With regard to global warming, what is most needed now are forms of action that do not initially require Federal help. The reasons are at least two: (a) there is not yet a strong social consensus for making the transition to a renewable energy system, given that fossil fuels have built our civilization and are used, daily, sometime s up close, by all of us, and (b) many politicians receive generous “campaign contributions” from fossil fuel interests and are controlled by an ideology that assumes that a “free market” will cure all ills.
Here’s an analogy from 1983 when the Cold War reached one of its especially dangerous phases. The Soviet leader, Yuri Andropov, suspected that a U.S.-led surprise attack on his country, would be concealed behind a NATO exercise called “Able Archer.” How close did he come to launching a preemptive nuclear strike on the West?
We’ll never know, but surely the episode was witnessed by Mikhail Gorbachev, who became ruler in 1985 and, perhaps concluding that the situation of mutual nuclear threats was not as stable as it had seemed, sought a rapprochement .
As directors of a California foundation, my partner Don Carlson and I had the honor of supporting a movement called “citizen diplomacy.” In effect, this movement invented a form of action for U.S. and then Soviet citizens to travel to the other country, go beyond Cold War stereotypes, and help both sides move toward a less threatening stance.
In its early stages, citizen diplomacy required no government action, at least on the U.S. side. (Gorbachev facilitated action by Soviet citizens.) Can this episode serve as one suggestive model for dealing with the emission of greenhouse gases? Apart from leadership, citizen diplomacy required only private travel and a sense of adventure. Are there any actions that can be taken now to start a process that would lead to effective global action about global warming?
What is required are forms of action that go beyond uncoordinated and unheralded individual steps to cut down personal use of practices that emit greenhouse gases. Sure, driving less, taking fewer airplane trips, wasting less food, insulating houses, turning off lights, wearing sweaters indoors: it all helps. But here we are seeking ways not so a small minority of individuals can feel virtuous, but so a vocal consensus can form and pressure elected officials to represent this consensus, rather than the short-term interests of fossil fuel purveyors and their corporate allies.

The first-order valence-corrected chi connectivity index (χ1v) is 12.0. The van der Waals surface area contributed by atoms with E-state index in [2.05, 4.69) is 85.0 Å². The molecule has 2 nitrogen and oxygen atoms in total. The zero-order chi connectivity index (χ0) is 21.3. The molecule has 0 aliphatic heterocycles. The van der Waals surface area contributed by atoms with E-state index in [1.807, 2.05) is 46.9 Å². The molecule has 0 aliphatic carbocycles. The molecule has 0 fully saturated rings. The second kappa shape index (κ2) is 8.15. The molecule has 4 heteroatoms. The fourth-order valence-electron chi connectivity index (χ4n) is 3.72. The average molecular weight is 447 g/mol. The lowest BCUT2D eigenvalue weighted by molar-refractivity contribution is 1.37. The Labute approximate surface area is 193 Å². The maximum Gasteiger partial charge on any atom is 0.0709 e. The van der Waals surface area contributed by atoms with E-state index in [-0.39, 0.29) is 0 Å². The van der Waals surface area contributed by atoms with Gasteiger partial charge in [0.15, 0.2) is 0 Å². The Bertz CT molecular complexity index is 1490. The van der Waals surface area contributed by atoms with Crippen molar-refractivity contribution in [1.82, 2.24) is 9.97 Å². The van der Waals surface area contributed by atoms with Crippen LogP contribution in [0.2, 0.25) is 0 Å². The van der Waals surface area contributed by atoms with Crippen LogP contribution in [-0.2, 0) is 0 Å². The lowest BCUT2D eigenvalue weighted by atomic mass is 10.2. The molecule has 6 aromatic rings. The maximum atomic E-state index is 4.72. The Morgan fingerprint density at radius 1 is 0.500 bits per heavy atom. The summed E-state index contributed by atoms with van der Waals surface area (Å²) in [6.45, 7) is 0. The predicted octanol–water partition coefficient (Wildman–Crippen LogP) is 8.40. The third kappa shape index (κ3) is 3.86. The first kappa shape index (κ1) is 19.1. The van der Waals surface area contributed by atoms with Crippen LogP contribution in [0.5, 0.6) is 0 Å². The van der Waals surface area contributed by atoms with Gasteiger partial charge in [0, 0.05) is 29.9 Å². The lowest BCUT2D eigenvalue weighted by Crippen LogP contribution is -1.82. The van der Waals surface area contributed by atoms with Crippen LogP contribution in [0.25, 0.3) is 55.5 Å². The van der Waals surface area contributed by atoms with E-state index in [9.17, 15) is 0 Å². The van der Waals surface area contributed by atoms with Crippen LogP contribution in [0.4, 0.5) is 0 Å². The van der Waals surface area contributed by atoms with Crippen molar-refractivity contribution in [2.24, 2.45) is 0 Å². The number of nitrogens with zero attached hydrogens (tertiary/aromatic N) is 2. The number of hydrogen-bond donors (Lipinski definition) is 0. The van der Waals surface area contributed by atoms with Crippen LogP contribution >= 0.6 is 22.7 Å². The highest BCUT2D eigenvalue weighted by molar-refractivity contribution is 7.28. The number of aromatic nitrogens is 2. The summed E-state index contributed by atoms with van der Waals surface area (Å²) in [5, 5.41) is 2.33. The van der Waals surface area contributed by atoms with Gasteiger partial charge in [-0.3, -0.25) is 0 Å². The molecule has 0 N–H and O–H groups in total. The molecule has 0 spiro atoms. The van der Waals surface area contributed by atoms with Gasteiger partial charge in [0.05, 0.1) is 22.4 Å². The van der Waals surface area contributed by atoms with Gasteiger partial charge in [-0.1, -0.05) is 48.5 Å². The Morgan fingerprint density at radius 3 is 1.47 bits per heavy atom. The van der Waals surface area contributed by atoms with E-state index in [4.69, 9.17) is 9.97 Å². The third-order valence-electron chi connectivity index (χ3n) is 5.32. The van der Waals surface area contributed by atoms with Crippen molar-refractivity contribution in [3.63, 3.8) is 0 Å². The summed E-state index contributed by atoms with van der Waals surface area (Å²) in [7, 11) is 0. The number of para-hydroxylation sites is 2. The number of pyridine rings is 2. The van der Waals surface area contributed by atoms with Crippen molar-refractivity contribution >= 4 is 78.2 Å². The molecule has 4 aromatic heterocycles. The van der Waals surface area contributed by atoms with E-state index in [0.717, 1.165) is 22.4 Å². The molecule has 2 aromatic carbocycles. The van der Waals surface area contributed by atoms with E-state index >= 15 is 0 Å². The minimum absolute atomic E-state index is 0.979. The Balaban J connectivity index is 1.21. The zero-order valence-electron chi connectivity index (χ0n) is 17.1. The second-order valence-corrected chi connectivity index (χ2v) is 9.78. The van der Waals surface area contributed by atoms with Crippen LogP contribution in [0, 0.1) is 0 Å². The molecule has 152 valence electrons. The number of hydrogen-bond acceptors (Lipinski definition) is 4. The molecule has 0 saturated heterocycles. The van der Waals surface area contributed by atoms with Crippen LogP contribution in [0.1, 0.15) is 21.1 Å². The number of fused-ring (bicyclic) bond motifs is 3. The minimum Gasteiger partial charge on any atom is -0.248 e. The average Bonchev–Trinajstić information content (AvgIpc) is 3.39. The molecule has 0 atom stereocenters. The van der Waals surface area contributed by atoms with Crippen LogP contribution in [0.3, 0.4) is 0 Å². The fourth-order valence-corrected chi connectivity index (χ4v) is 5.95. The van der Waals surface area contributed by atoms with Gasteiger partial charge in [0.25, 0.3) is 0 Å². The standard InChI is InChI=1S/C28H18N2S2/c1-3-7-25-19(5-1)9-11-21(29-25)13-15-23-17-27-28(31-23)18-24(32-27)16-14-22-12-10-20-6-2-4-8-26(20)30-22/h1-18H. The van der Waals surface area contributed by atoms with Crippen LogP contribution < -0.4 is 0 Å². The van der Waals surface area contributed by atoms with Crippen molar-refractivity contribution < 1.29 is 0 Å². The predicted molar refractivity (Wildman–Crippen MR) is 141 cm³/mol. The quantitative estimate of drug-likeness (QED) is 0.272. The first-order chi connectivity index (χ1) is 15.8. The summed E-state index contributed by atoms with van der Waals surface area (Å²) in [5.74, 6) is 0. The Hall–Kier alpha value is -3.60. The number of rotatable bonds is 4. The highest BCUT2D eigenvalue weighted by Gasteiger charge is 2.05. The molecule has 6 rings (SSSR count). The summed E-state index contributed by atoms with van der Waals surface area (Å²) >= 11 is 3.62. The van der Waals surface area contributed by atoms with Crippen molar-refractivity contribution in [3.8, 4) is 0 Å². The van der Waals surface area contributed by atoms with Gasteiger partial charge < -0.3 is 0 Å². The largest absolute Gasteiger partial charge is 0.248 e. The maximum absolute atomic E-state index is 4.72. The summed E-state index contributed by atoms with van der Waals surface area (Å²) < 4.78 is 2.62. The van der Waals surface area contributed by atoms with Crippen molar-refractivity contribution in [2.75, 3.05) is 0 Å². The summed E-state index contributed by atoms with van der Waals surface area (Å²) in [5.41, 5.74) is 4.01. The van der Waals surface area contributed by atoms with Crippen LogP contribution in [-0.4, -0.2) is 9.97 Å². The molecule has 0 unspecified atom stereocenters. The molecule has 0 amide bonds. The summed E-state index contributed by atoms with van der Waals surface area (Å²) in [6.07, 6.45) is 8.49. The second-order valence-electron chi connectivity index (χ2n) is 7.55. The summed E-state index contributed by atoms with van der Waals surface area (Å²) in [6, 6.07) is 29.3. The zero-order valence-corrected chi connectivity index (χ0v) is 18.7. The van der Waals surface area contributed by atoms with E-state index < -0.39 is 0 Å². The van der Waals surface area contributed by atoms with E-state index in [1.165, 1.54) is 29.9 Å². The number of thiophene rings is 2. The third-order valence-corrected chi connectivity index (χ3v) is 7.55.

We have had scientific warnings about global warming at least since the late 1980s; actually earlier. We have had hopes raised by international conferences. We have been given some elaborate plans. We’ve been told how crucial it is, with regard to fossil fuel reserves, to “keep it in the ground,” to oppose oil pipelines, to engage in non-violent demonstrations, and to divest from firms that cause global warming. These have been necessary and in some cases ingenious and brave steps.
Now we need to invent new forms of action. These forms could focus not only on dangers of global warming but also on benefits of making the transition to renewable energy and care of nature. This will be a transition as great as the industrial revolution, a transition from the use of “ancient sunlight” in the form of coal, oil, and natural gas, to the use of green energy such as current sunlight in the form of photons, wind, and so forth.